If we weren’t blessed with free will, then it would be easy. We’d simply be like animals and get on with it. Penguins don’t worry about their purpose in life. They don’t have any option. The male stays with the egg in freezing conditions and the female trudges hundreds of miles across the ice to fetch food from the sea. But we’re different—we have choices, and with these comes anxiety about ‘what’s the right route’.

When we’re young then there’s a structure to life. Each year of education brings new challenges and we know more or less what’s coming next. Then suddenly it all comes to an end and we’re cast adrift in a sea of decisions with great crashing waves of doubt. I’ve spoken to several young people recently who have each in different ways expressed the same distress—what should they do with their life?

One of the most settled stages of my own life was when the children were young. Each day I knew what had to be done. Though that’s not to say that it wasn’t challenging at times. For many years, we lived several miles down a country lane and when we first moved we had just one car. My then-husband commuted to London by train and would often get back late. I couldn’t leave the children at home on their own so I’d have to take them with me to fetch him. I’d go round their bedrooms one by one and sit them up, telling them to put on their dressing gown and slippers whilst I went on to the next one. Invariably, I’d go back to gather each of them up, and instead of being ready they would have slipped sleepily back into bed so the rigmarole would start all over again. It was an odd game–a kind of cross between plate spinning and Sleeping Bunnies.


Photo by Usien

All of that is in the past now and that purposeful, day-to-day parenting space has melted away. Children leaving home, retirement, divorce, illness, bereavement—they all force us to search for a new equilibrium. If you’re religious then that may provide you with your ultimate meaning. But even if you believe in an afterlife then there remains the issue of how to spend one’s life profitably on Earth. And many of us are not religious so we need to construct our own purpose. Mine, over the past few years, has centred around wanting to learn new things and have new experiences. I certainly don’t always manage it, but I also want to be kind where I can. Thoughtfulness passes on like a relay baton from one person to the next and to my mind can only improve the overall quality of all our lives.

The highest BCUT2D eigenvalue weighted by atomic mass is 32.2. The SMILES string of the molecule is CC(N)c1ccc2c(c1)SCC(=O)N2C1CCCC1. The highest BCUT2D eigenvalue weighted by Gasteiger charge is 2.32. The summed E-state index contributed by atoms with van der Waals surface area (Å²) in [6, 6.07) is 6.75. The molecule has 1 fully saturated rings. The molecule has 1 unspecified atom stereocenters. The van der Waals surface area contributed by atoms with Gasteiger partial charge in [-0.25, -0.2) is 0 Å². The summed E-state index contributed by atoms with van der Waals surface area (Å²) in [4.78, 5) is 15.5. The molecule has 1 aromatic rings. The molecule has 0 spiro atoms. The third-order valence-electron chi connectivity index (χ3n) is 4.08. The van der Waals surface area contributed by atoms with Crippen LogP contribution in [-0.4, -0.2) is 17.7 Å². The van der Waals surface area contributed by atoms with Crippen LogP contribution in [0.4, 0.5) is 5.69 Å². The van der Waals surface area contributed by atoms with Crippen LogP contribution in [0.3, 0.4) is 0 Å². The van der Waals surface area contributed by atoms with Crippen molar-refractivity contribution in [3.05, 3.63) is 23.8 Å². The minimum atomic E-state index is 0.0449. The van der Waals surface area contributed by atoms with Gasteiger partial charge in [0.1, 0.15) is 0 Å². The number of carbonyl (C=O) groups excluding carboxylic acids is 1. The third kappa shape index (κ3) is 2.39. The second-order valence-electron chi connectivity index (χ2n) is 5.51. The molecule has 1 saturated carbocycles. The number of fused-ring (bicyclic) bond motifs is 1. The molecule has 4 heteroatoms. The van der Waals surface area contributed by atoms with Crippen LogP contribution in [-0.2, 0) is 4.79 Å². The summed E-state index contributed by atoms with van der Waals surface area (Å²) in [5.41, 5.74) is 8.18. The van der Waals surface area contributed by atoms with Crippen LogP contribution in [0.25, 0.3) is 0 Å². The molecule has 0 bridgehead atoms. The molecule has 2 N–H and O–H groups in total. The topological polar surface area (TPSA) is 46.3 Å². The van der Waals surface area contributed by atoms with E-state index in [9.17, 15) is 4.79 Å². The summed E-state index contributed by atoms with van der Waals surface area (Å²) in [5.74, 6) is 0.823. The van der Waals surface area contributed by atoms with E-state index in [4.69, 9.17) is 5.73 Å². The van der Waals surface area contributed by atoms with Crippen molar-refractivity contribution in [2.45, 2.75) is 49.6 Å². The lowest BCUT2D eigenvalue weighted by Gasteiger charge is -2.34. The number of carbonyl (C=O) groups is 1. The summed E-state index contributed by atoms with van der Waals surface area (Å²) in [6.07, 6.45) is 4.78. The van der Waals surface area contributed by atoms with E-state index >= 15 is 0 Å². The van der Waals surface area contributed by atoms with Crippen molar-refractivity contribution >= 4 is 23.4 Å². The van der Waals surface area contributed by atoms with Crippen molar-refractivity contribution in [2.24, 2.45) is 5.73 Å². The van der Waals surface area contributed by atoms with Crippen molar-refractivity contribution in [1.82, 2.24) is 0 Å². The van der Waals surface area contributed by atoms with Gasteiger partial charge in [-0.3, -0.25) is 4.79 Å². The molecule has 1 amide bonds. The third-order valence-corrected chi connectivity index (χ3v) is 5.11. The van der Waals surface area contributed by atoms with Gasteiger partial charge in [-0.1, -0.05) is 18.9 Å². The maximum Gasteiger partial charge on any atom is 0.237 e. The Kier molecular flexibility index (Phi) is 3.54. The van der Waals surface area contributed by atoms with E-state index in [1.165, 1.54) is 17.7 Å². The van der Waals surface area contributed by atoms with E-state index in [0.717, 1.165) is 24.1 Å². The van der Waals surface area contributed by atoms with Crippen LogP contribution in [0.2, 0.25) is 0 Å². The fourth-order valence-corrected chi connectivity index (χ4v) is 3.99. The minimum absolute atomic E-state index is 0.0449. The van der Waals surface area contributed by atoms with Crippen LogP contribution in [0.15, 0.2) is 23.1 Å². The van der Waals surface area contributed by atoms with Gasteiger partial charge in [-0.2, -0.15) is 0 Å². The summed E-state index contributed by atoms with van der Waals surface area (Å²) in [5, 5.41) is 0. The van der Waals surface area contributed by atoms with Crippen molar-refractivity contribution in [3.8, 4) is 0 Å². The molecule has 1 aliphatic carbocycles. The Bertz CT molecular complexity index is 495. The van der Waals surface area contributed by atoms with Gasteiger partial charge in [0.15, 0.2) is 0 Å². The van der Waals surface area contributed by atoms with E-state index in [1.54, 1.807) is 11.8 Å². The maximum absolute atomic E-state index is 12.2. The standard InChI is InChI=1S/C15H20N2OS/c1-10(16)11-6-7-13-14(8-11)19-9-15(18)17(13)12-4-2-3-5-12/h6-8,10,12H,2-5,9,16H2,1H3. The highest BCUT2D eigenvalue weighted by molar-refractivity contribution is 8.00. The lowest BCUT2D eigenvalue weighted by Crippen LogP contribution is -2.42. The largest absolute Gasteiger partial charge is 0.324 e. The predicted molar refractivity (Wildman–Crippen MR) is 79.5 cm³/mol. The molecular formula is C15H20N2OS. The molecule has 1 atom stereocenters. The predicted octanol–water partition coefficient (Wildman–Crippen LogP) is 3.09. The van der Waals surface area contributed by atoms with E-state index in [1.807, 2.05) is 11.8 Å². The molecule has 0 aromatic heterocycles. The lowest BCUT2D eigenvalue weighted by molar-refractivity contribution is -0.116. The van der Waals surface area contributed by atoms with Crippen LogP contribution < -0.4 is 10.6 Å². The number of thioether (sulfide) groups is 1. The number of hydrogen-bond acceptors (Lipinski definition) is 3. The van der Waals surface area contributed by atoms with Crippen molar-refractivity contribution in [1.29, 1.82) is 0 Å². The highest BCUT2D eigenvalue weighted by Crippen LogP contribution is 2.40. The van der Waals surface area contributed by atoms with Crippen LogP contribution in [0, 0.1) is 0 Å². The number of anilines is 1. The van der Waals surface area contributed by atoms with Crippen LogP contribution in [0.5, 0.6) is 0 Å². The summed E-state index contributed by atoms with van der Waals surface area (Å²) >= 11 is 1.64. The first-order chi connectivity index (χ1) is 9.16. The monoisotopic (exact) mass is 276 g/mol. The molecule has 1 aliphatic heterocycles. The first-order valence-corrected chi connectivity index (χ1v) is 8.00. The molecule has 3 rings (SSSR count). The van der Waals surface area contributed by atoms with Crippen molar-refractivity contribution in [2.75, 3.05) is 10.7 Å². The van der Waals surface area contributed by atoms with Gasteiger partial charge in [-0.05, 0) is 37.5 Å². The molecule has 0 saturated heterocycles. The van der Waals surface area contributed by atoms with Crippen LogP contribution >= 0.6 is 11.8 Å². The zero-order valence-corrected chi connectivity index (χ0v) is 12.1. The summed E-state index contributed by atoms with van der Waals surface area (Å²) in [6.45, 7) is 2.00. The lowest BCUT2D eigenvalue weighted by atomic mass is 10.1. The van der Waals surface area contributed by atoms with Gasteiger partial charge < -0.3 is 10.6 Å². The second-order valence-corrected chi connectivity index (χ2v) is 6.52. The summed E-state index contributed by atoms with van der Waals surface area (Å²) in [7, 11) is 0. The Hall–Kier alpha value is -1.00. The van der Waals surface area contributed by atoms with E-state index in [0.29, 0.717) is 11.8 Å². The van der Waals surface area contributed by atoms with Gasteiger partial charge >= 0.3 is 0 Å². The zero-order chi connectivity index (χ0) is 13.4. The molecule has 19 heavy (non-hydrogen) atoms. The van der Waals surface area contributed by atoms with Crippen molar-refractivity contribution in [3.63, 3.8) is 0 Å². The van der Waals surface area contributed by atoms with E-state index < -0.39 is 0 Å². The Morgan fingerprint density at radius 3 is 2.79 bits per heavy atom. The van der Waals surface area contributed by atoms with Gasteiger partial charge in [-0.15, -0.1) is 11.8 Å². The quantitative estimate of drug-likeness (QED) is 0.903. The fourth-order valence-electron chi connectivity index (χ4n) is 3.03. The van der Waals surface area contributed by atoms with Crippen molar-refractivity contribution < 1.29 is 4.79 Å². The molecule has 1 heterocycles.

The meaning of life is one of those things that you start to notice everywhere once it’s in your head. The same day that I’d had a long, hard think about it, I went to see the film Jackie, and there it was right at the centre. The dazed, bereaved, ex-First Lady, Jackie Kennedy talks to a priest just a few days after her husband’s assassination. “What’s the meaning of it all?” she asks. The priest, played by the late John Hurt, replies,It takes a long time to realise it, but the truth is that there are no answers. None.” That’s pretty much what I’d been thinking all day.


Photo: Cecil W Stoughton

One approach that I do find useful is the philosophy of Viktor Frankl whose memoir, Man’s Search for Meaning, is in development as a film. He was an Austrian psychiatrist who spent three years as an inmate in Nazi concentration camps. Despite his own hardships and the loss of his wife and most of his family, he encouraged fellow prisoners to fight for their survival by finding meaning in their suffering. Later, he developed logotherapy, a branch of existential analysis. At its core is the idea that to live is to suffer and if there is a purpose in life then there must be a purpose in suffering. But no one can tell another person what that purpose is. Our lives are all so different. We must each find out for ourselves and take responsibility for how this relates to our own life and situation. That is personal growth.

As I said at the start–nothing heavy.

And another thought…

It bothers me to know that when my heart stops beating and I close my eyes for the last time, then all the thoughts and memories that I’ve gathered through my life, will just disappear. Maybe this is one reason why humans have such a strong drive to be creative. Whether it’s a painting, a photo, a song, a patchwork quilt or a poem they can each outlast our own life so that a bit of us cheats death.

Maybe even a blog can do that. Thank you to everyone who has read any, or all of these fifty posts. I’ve really enjoyed writing them. And as I’ve probably got a few more thoughts and memories to gather together, then I intend to keep going. It’s a purpose–of sorts.